Private, for-profit colleges, many of which offer a substantial number of online degree programs, have been in the news a lot in the past year, and not always in a good way. The federal government stepped up scrutiny on many for-profit colleges, hoping to crack down on bad actors in the industry that were drawing in low-income students with overblown promises of finding a good job after college, only to leave them saddled with debt and struggling to find a job. A major problem was the high federal loan default rates among those who attended such schools. However, many for-proft colleges have begun making big changes as a result of the increased scrutiny, according to the Associated Press.
For instance, at the University of Phoenix, the largest online university by enrollment in the U.S., potential students will be required (starting this fall) to complete a free, three-week orientation program if they have completed fewer than 24 college credits, the article noted. If students don’t pass the orientation, they can’t continue at the university. The university’s president notes on the Phoenix website that the purpose of the orientation is to help potential students make informed decisions on whether the University of Phoenix is right for them and if they’re ready for college. Enrollment counselors at the university no longer receive special compensation based on the number of students they enroll because at many schools, this practice led to aggressive and often deceitful enrollment practices. The University of Phoenix has also kicked off its own social network, and is emphasizing new alumni association chapters, clubs, and mentorships, all to help students succeed in schools and provide networking opportunities that could lead to employment opportunities, the article indicated.
Kaplan University, another for-profit university well-known for its popular online programs, has also made some big changes. It recently instituted the Kaplan Commitment, under which potential students can try out real courses at Kaplan free for five weeks, after which the student can withdraw and pay nothing if they find Kaplan does not suit their learning style. Like the University of Phoenix, Kaplan also quit paying incentives to their recruiters based on how many students they recruit.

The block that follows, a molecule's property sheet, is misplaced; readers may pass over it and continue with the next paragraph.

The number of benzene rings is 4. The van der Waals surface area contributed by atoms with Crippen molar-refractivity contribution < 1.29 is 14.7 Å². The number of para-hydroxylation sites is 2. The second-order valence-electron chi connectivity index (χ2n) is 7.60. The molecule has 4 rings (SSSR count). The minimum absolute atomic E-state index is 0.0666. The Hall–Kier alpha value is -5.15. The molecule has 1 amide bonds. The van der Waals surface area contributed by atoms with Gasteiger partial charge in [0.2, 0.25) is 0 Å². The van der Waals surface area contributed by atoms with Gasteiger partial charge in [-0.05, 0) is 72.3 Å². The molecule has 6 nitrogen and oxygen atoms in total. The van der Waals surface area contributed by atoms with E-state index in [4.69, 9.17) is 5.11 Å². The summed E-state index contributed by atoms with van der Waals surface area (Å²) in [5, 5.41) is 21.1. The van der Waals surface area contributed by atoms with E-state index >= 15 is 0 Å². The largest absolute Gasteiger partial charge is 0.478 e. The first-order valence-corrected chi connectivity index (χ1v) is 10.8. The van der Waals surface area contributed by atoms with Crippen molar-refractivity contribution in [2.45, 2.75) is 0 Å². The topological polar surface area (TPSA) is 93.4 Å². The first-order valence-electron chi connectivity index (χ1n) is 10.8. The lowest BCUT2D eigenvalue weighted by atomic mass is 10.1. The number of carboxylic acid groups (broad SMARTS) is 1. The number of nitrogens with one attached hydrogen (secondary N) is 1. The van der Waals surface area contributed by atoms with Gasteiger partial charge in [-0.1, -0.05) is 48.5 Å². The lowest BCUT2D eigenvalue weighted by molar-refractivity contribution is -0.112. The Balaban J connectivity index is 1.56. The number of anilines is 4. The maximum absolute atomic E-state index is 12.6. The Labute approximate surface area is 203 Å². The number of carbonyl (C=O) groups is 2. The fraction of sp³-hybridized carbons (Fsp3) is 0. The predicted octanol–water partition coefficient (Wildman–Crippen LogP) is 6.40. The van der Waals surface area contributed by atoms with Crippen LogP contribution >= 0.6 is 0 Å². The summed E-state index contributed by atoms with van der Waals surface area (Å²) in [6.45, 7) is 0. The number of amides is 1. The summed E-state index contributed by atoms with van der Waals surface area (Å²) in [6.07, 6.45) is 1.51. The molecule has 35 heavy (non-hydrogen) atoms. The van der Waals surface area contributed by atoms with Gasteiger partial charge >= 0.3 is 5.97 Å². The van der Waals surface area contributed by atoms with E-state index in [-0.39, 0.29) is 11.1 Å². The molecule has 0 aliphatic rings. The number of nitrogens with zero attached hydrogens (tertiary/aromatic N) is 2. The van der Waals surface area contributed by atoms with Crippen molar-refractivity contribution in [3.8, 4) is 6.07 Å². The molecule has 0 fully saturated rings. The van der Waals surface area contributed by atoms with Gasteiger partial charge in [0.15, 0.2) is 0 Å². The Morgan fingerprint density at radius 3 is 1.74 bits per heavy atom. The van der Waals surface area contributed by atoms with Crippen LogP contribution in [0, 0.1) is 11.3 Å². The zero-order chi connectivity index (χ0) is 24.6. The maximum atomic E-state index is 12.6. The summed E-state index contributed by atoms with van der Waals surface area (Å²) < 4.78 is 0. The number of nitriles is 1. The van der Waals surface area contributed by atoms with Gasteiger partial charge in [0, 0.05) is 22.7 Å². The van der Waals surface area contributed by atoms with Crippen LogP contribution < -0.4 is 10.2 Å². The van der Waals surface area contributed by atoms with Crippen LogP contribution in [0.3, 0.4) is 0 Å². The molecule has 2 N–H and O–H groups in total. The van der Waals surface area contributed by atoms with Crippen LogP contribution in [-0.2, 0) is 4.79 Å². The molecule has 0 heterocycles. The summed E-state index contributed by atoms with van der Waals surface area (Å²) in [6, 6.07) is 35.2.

These changes for two of the largest for-profit institutions in the nation seem to indicate a move toward greater transparency in the realm of for-profit, online education as a result of increased federal scrutiny. For-profit universities will likely face continued scrutiny in the future, considering the large number of college students they serve. According to the Globe article, for-profit colleges serve a whopping 1 in 8 college students.
Finally, many for-profit universities will need to continue to make changes in the future. According to new "gainful employment" rule established by the U.S. Department of Education, for-profit programs that continue to produce graduates that do not earn enough to pay back their student loans will be cut off from federal aid eligibility, according to the Washington Post. As a result, for-profit schools will likely tighten admissions standards and level with students about the dangers of taking on too much debt.
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